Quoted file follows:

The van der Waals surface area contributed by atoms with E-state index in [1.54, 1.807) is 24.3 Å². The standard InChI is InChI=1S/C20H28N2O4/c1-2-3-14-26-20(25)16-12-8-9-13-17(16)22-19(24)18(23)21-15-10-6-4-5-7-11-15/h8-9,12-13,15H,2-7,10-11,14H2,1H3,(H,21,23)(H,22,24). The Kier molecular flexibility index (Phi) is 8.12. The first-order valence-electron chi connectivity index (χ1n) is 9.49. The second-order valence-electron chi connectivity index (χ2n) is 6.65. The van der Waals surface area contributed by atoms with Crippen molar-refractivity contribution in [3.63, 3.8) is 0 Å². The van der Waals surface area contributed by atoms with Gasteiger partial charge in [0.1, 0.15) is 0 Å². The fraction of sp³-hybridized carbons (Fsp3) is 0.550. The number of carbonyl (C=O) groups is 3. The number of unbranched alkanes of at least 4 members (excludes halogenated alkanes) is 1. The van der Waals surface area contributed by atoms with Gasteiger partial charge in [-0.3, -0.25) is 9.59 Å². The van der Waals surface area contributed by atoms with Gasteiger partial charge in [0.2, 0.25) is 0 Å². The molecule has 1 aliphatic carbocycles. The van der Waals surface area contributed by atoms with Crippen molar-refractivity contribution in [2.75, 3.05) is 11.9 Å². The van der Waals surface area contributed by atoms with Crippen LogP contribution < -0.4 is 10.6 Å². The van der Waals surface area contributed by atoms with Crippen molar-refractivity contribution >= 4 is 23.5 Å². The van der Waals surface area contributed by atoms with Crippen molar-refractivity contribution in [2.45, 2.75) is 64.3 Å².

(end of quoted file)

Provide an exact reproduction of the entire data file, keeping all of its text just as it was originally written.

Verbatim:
The van der Waals surface area contributed by atoms with E-state index in [1.54, 1.807) is 24.3 Å². The standard InChI is InChI=1S/C20H28N2O4/c1-2-3-14-26-20(25)16-12-8-9-13-17(16)22-19(24)18(23)21-15-10-6-4-5-7-11-15/h8-9,12-13,15H,2-7,10-11,14H2,1H3,(H,21,23)(H,22,24). The Kier molecular flexibility index (Phi) is 8.12. The first-order valence-electron chi connectivity index (χ1n) is 9.49. The second-order valence-electron chi connectivity index (χ2n) is 6.65. The van der Waals surface area contributed by atoms with Crippen molar-refractivity contribution in [3.63, 3.8) is 0 Å². The van der Waals surface area contributed by atoms with Gasteiger partial charge in [0.1, 0.15) is 0 Å². The fraction of sp³-hybridized carbons (Fsp3) is 0.550. The number of carbonyl (C=O) groups is 3. The number of unbranched alkanes of at least 4 members (excludes halogenated alkanes) is 1. The van der Waals surface area contributed by atoms with Gasteiger partial charge in [-0.3, -0.25) is 9.59 Å². The van der Waals surface area contributed by atoms with Gasteiger partial charge in [0.2, 0.25) is 0 Å². The molecule has 1 aliphatic carbocycles. The van der Waals surface area contributed by atoms with Crippen molar-refractivity contribution in [2.75, 3.05) is 11.9 Å². The van der Waals surface area contributed by atoms with Crippen LogP contribution < -0.4 is 10.6 Å². The van der Waals surface area contributed by atoms with Crippen molar-refractivity contribution >= 4 is 23.5 Å². The van der Waals surface area contributed by atoms with Crippen molar-refractivity contribution in [2.45, 2.75) is 64.3 Å².